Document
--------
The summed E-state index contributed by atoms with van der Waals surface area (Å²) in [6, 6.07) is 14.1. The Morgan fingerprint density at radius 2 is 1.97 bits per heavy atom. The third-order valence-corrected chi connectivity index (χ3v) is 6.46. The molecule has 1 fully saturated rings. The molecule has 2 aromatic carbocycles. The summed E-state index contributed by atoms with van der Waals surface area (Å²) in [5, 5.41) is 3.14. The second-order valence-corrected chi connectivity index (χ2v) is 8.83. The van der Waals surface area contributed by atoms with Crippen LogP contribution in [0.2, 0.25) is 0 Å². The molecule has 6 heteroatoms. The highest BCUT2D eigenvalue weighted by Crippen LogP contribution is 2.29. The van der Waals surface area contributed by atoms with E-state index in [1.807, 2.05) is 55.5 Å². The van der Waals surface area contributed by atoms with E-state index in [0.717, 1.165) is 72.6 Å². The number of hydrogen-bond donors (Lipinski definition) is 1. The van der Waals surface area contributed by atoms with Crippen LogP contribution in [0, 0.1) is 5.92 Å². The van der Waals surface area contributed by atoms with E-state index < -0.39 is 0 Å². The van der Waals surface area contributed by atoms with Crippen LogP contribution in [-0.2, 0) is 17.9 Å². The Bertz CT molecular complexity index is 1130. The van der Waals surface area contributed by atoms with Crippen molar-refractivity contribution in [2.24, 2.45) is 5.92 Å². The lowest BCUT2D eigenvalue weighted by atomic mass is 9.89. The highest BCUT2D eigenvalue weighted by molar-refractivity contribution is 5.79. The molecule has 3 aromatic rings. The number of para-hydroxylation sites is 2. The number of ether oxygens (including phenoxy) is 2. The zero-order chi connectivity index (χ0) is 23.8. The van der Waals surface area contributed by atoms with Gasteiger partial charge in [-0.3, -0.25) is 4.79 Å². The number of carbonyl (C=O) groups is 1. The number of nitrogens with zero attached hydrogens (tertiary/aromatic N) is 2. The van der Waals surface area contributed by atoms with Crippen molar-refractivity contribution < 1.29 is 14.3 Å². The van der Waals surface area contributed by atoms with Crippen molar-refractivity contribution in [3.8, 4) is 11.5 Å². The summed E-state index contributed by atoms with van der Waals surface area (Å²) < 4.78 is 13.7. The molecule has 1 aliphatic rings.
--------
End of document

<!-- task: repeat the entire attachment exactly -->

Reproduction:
The summed E-state index contributed by atoms with van der Waals surface area (Å²) in [6, 6.07) is 14.1. The Morgan fingerprint density at radius 2 is 1.97 bits per heavy atom. The third-order valence-corrected chi connectivity index (χ3v) is 6.46. The molecule has 1 fully saturated rings. The molecule has 2 aromatic carbocycles. The summed E-state index contributed by atoms with van der Waals surface area (Å²) in [5, 5.41) is 3.14. The second-order valence-corrected chi connectivity index (χ2v) is 8.83. The van der Waals surface area contributed by atoms with Crippen LogP contribution in [0.2, 0.25) is 0 Å². The molecule has 6 heteroatoms. The highest BCUT2D eigenvalue weighted by Crippen LogP contribution is 2.29. The van der Waals surface area contributed by atoms with E-state index in [1.807, 2.05) is 55.5 Å². The van der Waals surface area contributed by atoms with E-state index in [0.717, 1.165) is 72.6 Å². The number of hydrogen-bond donors (Lipinski definition) is 1. The van der Waals surface area contributed by atoms with Crippen LogP contribution in [0, 0.1) is 5.92 Å². The van der Waals surface area contributed by atoms with E-state index < -0.39 is 0 Å². The van der Waals surface area contributed by atoms with Crippen LogP contribution in [-0.2, 0) is 17.9 Å². The Bertz CT molecular complexity index is 1130. The van der Waals surface area contributed by atoms with Crippen molar-refractivity contribution in [2.24, 2.45) is 5.92 Å². The lowest BCUT2D eigenvalue weighted by atomic mass is 9.89. The highest BCUT2D eigenvalue weighted by molar-refractivity contribution is 5.79. The molecule has 3 aromatic rings. The number of para-hydroxylation sites is 2. The number of ether oxygens (including phenoxy) is 2. The zero-order chi connectivity index (χ0) is 23.8. The van der Waals surface area contributed by atoms with Gasteiger partial charge in [-0.3, -0.25) is 4.79 Å². The number of carbonyl (C=O) groups is 1. The number of nitrogens with zero attached hydrogens (tertiary/aromatic N) is 2. The van der Waals surface area contributed by atoms with Crippen molar-refractivity contribution < 1.29 is 14.3 Å². The van der Waals surface area contributed by atoms with Crippen molar-refractivity contribution in [3.8, 4) is 11.5 Å². The summed E-state index contributed by atoms with van der Waals surface area (Å²) < 4.78 is 13.7. The molecule has 1 aliphatic rings.